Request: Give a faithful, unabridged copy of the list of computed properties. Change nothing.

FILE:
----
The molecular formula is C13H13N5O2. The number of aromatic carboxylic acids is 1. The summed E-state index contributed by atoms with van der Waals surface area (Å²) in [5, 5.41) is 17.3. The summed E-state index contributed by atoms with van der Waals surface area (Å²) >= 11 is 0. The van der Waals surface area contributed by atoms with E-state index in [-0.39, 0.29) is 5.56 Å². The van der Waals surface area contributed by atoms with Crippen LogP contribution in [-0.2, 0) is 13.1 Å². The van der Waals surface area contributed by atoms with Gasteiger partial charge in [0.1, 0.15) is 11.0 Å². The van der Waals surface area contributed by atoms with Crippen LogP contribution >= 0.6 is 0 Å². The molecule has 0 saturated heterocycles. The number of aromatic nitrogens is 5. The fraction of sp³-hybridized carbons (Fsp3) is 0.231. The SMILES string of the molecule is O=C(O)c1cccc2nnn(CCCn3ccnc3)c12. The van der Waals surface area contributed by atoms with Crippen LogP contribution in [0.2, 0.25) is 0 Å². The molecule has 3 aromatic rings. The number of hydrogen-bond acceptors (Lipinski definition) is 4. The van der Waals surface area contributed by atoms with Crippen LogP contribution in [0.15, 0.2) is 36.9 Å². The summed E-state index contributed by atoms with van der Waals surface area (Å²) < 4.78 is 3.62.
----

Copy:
The molecular formula is C13H13N5O2. The number of aromatic carboxylic acids is 1. The summed E-state index contributed by atoms with van der Waals surface area (Å²) in [5, 5.41) is 17.3. The summed E-state index contributed by atoms with van der Waals surface area (Å²) >= 11 is 0. The van der Waals surface area contributed by atoms with E-state index in [-0.39, 0.29) is 5.56 Å². The van der Waals surface area contributed by atoms with Crippen LogP contribution in [-0.2, 0) is 13.1 Å². The van der Waals surface area contributed by atoms with Gasteiger partial charge in [0.1, 0.15) is 11.0 Å². The van der Waals surface area contributed by atoms with Crippen LogP contribution >= 0.6 is 0 Å². The molecule has 0 saturated heterocycles. The number of aromatic nitrogens is 5. The fraction of sp³-hybridized carbons (Fsp3) is 0.231. The SMILES string of the molecule is O=C(O)c1cccc2nnn(CCCn3ccnc3)c12. The van der Waals surface area contributed by atoms with Crippen LogP contribution in [0.2, 0.25) is 0 Å². The molecule has 3 aromatic rings. The number of hydrogen-bond acceptors (Lipinski definition) is 4. The van der Waals surface area contributed by atoms with Crippen LogP contribution in [0.15, 0.2) is 36.9 Å². The summed E-state index contributed by atoms with van der Waals surface area (Å²) < 4.78 is 3.62.